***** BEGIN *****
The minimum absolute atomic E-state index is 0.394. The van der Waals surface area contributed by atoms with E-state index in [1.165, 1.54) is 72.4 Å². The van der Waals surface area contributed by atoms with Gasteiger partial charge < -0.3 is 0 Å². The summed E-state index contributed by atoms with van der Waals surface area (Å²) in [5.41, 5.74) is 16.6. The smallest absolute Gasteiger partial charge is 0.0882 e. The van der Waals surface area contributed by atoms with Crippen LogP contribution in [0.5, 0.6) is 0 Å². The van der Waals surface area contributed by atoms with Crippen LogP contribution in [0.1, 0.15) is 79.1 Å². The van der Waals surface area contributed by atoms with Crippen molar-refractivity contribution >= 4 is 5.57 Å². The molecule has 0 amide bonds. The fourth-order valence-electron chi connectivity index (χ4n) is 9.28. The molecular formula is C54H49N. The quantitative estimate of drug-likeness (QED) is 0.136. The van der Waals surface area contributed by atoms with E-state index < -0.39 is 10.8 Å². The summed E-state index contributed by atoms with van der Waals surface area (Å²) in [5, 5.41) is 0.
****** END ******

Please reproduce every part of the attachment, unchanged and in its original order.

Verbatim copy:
The minimum absolute atomic E-state index is 0.394. The van der Waals surface area contributed by atoms with E-state index in [1.165, 1.54) is 72.4 Å². The van der Waals surface area contributed by atoms with Gasteiger partial charge < -0.3 is 0 Å². The summed E-state index contributed by atoms with van der Waals surface area (Å²) in [5.41, 5.74) is 16.6. The smallest absolute Gasteiger partial charge is 0.0882 e. The van der Waals surface area contributed by atoms with Crippen LogP contribution in [0.5, 0.6) is 0 Å². The van der Waals surface area contributed by atoms with Crippen LogP contribution in [0.1, 0.15) is 79.1 Å². The van der Waals surface area contributed by atoms with Crippen molar-refractivity contribution >= 4 is 5.57 Å². The molecule has 0 amide bonds. The fourth-order valence-electron chi connectivity index (χ4n) is 9.28. The molecular formula is C54H49N. The quantitative estimate of drug-likeness (QED) is 0.136. The van der Waals surface area contributed by atoms with E-state index < -0.39 is 10.8 Å². The summed E-state index contributed by atoms with van der Waals surface area (Å²) in [5, 5.41) is 0.